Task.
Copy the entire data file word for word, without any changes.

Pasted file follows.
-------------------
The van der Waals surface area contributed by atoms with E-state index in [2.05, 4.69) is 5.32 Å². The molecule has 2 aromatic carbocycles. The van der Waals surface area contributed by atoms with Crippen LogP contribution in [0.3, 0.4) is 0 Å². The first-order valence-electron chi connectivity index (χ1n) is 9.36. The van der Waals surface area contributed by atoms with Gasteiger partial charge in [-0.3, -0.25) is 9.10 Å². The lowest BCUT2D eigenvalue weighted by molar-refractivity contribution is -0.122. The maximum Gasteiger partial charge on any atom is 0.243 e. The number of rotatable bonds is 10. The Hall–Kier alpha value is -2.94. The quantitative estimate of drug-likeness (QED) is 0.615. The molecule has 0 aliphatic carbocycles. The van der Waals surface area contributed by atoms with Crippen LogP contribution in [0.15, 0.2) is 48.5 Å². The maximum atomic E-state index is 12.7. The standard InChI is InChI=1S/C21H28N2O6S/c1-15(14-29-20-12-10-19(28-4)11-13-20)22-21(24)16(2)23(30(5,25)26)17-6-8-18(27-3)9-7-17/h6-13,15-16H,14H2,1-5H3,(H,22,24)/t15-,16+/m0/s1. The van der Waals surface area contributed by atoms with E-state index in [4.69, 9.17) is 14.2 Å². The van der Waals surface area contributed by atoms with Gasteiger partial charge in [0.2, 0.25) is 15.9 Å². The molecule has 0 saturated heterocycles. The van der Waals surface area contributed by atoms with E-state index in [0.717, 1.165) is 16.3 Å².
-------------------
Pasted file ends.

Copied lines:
The van der Waals surface area contributed by atoms with E-state index in [2.05, 4.69) is 5.32 Å². The molecule has 2 aromatic carbocycles. The van der Waals surface area contributed by atoms with Crippen LogP contribution in [0.3, 0.4) is 0 Å². The first-order valence-electron chi connectivity index (χ1n) is 9.36. The van der Waals surface area contributed by atoms with Gasteiger partial charge in [-0.3, -0.25) is 9.10 Å². The lowest BCUT2D eigenvalue weighted by molar-refractivity contribution is -0.122. The maximum Gasteiger partial charge on any atom is 0.243 e. The number of rotatable bonds is 10. The Hall–Kier alpha value is -2.94. The quantitative estimate of drug-likeness (QED) is 0.615. The molecule has 0 aliphatic carbocycles. The van der Waals surface area contributed by atoms with Crippen LogP contribution in [0.15, 0.2) is 48.5 Å². The maximum atomic E-state index is 12.7. The standard InChI is InChI=1S/C21H28N2O6S/c1-15(14-29-20-12-10-19(28-4)11-13-20)22-21(24)16(2)23(30(5,25)26)17-6-8-18(27-3)9-7-17/h6-13,15-16H,14H2,1-5H3,(H,22,24)/t15-,16+/m0/s1. The van der Waals surface area contributed by atoms with E-state index in [4.69, 9.17) is 14.2 Å². The van der Waals surface area contributed by atoms with Gasteiger partial charge in [0.2, 0.25) is 15.9 Å². The molecule has 0 saturated heterocycles. The van der Waals surface area contributed by atoms with E-state index in [0.717, 1.165) is 16.3 Å².